What is American Football Day?
Time to phone your friends and get the old pigskin out, because November 5 is American Football Day. Sure, they could have just called it Football Day, but if we want the rest of the world to join in on the festivities, we should probably be more specific. American Football Day celebrates the U.S.A’s most popular sport and reminds us all that it’s mid-season and we should probably check on our fantasy teams. How will you be celebrating this great American pastime?
Rugby and soccer both paved the way for American football in the late 1800s. Yale grad Walter Camp gets the credit for pushing innovative rule changes including the line of scrimmage, down-and-distance rules (i.e. “1st and 10”), and the legalization of blocking. Later, coaches like Knute Rockne and Amos Alonzo Stagg capitalized on the new “forward pass” play. College football took off well before the pro version in the early 1900s as Bowl games attracted a national audience for college teams. The NCAA version remains immensely popular today — with media coverage easily rivaling that of the NFL.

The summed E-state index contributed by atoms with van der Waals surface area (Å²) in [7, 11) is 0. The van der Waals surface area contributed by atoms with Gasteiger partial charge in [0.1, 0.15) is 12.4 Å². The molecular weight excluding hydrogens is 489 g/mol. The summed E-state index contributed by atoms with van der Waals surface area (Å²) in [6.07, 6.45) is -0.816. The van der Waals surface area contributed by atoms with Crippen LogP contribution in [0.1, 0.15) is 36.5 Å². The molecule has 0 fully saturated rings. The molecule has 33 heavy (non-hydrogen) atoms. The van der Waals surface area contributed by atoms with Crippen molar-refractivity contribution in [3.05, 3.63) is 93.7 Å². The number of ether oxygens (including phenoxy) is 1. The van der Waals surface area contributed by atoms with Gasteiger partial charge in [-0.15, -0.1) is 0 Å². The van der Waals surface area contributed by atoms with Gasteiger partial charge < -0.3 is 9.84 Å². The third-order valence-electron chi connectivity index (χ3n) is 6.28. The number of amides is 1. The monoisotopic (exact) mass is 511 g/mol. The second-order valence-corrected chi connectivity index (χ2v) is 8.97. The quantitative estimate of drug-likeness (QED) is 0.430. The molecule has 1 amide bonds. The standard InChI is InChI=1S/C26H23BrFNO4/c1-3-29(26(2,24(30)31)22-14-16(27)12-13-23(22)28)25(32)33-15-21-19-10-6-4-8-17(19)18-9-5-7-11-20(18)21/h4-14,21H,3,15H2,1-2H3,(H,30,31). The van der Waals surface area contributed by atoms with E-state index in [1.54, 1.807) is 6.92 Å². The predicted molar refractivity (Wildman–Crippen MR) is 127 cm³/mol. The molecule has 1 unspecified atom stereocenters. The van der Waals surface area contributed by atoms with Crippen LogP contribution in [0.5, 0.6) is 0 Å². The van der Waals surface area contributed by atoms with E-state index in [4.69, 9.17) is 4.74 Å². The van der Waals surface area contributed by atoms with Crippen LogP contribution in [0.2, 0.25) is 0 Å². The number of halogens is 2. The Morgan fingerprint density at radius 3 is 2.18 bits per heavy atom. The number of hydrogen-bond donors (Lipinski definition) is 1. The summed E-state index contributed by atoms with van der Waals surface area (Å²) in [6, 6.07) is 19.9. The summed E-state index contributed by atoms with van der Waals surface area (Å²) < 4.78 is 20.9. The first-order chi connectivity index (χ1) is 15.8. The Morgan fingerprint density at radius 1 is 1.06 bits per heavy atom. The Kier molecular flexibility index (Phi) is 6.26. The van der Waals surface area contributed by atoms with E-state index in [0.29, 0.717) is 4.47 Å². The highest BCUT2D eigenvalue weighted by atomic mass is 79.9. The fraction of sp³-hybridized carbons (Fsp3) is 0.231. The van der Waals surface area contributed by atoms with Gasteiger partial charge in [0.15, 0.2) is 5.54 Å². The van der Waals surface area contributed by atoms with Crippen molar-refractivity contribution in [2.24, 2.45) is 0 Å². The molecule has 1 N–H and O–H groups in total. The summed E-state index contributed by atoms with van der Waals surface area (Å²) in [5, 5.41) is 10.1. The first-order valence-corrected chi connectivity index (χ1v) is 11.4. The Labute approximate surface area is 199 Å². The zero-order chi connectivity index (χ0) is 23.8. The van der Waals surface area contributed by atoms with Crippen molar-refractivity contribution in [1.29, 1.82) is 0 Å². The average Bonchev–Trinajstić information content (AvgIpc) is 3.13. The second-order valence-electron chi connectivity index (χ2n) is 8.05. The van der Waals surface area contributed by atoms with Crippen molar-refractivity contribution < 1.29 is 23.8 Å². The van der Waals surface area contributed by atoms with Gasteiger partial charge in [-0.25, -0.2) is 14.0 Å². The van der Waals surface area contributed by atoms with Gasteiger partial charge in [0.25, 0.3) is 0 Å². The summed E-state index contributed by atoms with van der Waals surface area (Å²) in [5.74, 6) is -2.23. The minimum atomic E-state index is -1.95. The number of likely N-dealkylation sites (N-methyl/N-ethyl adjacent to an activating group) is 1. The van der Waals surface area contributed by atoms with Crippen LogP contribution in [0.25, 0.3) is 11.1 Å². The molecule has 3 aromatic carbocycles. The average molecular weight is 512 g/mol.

The pre-NFL American Professional Football Association began in 1920. Things grew quickly on the pro side. The NFL had grown to 25 teams by the mid 20s, and although the rival AFL folded after one season, it marked a growing interest in the game. Several college stars joined the NFL, most notably the University of Illinois’ Red Grange.
More teams entered the league during the 1950s and the 1958 NFL Championship Game, known as “The Greatest Game Ever Played,” changed everything. The Baltimore Colts and the New York Giants, meeting at Yankee Stadium, played the first “sudden death” overtime game in NFL history. Tied after 60 minutes of play, it became the first NFL game to go into sudden death overtime. The final score was Colts 23, Giants 17. The game has since become widely known as “The Greatest Game Ever Played”. NBC broadcast the game live; many believe this set the stage for America’s current NFL frenzy.
Today there are 32 NFL teams split evenly between the NFC and the AFC. Conference winners meet to determine the league champion in the Super Bowl — generally held in early February. A postseason Bowl playoff system now generates the collegiate “national champion” as well.